Stay up to Date
Will Huntsberry's biweekly education report (Thursdays)
School districts are scrambling to offer enough flexibility to accommodate families whose desires are changing along with the pandemic.
Families across the region looking to switch from in-person to virtual learning during the school year now are in a holding pattern.
Parents this school year have what they didn’t have last year: a choice in whether their kids learn in person or at home online, based on their own needs and circumstances. But as the Delta variant surge continues, anxiety is creeping in for some parents, including those who’ve been fighting for the choice to get their kids back in physical school, they told Voice of San Diego.
As the parents figure out how they want to proceed, school districts are scrambling to offer enough flexibility to accommodate families whose desires are changing along with the pandemic.
The Chula Vista Elementary School District, for instance, currently has 363 students in its virtual program, with about 65 students on a waitlist — where they’ll have to stay until a spot frees up, the district finds a teacher for them or an independent study option for elementary schoolers opens up at the County Office of Education, Matthew Tessier, an assistant superintendent at Chula Vista Elementary School, said.
Most kids are attending school in person, but districts are creating special virtual options for families worried that their kids who can’t be vaccinated – either because they’re too young or for health reasons – will contract the virus and bring it home and others who want that option.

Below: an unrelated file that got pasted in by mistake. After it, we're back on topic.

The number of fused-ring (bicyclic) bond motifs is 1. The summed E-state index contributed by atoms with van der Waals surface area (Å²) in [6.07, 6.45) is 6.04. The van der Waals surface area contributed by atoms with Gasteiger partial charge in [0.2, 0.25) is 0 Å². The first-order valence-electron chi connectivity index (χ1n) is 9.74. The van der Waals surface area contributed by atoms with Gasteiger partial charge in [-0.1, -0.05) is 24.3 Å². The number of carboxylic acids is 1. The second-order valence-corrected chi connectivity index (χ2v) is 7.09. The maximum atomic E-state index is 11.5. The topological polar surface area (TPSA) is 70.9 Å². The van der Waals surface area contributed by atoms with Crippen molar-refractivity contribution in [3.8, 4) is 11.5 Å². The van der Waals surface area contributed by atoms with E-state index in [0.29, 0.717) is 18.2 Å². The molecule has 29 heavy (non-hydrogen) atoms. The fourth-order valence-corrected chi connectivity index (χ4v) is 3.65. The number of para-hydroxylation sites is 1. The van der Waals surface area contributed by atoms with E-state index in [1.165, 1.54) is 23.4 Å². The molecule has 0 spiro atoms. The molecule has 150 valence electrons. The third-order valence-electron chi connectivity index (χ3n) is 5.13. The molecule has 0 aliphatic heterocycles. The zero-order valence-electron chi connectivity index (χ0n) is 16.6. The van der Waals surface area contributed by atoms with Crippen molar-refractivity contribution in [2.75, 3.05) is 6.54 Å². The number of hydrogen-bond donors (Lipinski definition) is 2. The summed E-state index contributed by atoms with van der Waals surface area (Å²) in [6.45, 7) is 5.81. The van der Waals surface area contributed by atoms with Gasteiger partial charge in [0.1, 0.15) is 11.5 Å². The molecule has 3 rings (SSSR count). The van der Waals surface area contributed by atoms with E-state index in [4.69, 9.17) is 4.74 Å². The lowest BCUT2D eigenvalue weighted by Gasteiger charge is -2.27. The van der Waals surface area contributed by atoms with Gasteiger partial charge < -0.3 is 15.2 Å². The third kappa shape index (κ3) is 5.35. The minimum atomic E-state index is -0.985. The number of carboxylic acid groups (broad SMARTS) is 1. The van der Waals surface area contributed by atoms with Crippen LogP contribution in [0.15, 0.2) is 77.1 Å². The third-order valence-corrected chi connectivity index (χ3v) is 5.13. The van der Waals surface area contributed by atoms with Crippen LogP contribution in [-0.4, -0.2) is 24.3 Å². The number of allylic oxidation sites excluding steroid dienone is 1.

For families who are rethinking their plans for in-person school, virtual options look different from last year. Last year, there were hybrid learning models where teachers taught students online and in person at the same time. Now, most students in those programs will fully learn from home, with educators dedicated to virtual teaching. School leaders are navigating staffing challenges for those programs. It’s raising a host of important questions about how instruction will look in the new school year for families, communities and educators.
Before the start of the school year, 375 kids applied for the Chula Vista Elementary virtual academy. Tessier said a lot of parents chose the option because their children perform better with online learning than in a traditional classroom, or because of COVID-19 concerns.
But another 65 students requested to join the academy in recent weeks. While those students are on a waitlist, school officials are encouraging their families to keep them in physical classrooms.
“It’s very challenging to just open a class with five kids,” he said. “We are trying to figure out what to do with kids on the waitlist. We don’t want them just staying home.”
Voice of San Diego asked the 10 largest school districts about their plans to accommodate families now opting for virtual learning options. The clearest success story came from Cajon Valley, where more than twice as many families requested switching to online learning from the initial numbers.